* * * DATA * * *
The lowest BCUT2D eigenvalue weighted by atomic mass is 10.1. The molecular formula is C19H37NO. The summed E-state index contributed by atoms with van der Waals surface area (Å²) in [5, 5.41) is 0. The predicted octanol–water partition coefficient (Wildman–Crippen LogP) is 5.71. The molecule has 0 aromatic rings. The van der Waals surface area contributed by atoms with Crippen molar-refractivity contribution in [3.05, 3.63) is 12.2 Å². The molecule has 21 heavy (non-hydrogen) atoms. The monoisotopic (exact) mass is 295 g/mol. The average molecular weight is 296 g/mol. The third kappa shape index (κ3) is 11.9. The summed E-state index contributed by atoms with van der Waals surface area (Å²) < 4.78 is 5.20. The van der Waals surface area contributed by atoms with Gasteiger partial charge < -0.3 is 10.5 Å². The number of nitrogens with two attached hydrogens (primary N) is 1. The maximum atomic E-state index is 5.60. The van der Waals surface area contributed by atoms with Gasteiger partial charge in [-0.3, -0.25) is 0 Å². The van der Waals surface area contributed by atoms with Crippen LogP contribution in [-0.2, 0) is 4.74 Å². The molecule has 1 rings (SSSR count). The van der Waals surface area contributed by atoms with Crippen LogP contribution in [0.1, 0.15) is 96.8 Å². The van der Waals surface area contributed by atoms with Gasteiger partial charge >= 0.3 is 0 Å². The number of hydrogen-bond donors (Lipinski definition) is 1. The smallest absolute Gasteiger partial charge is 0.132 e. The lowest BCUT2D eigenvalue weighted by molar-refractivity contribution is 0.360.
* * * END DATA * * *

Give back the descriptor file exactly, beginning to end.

The lowest BCUT2D eigenvalue weighted by atomic mass is 10.1. The molecular formula is C19H37NO. The summed E-state index contributed by atoms with van der Waals surface area (Å²) in [5, 5.41) is 0. The predicted octanol–water partition coefficient (Wildman–Crippen LogP) is 5.71. The molecule has 0 aromatic rings. The van der Waals surface area contributed by atoms with Crippen molar-refractivity contribution in [3.05, 3.63) is 12.2 Å². The molecule has 21 heavy (non-hydrogen) atoms. The monoisotopic (exact) mass is 295 g/mol. The average molecular weight is 296 g/mol. The third kappa shape index (κ3) is 11.9. The summed E-state index contributed by atoms with van der Waals surface area (Å²) < 4.78 is 5.20. The van der Waals surface area contributed by atoms with Gasteiger partial charge < -0.3 is 10.5 Å². The number of nitrogens with two attached hydrogens (primary N) is 1. The maximum atomic E-state index is 5.60. The van der Waals surface area contributed by atoms with Gasteiger partial charge in [-0.3, -0.25) is 0 Å². The van der Waals surface area contributed by atoms with Crippen LogP contribution in [-0.2, 0) is 4.74 Å². The molecule has 1 rings (SSSR count). The van der Waals surface area contributed by atoms with Crippen LogP contribution in [0.1, 0.15) is 96.8 Å². The van der Waals surface area contributed by atoms with Gasteiger partial charge >= 0.3 is 0 Å². The number of hydrogen-bond donors (Lipinski definition) is 1. The smallest absolute Gasteiger partial charge is 0.132 e. The lowest BCUT2D eigenvalue weighted by molar-refractivity contribution is 0.360.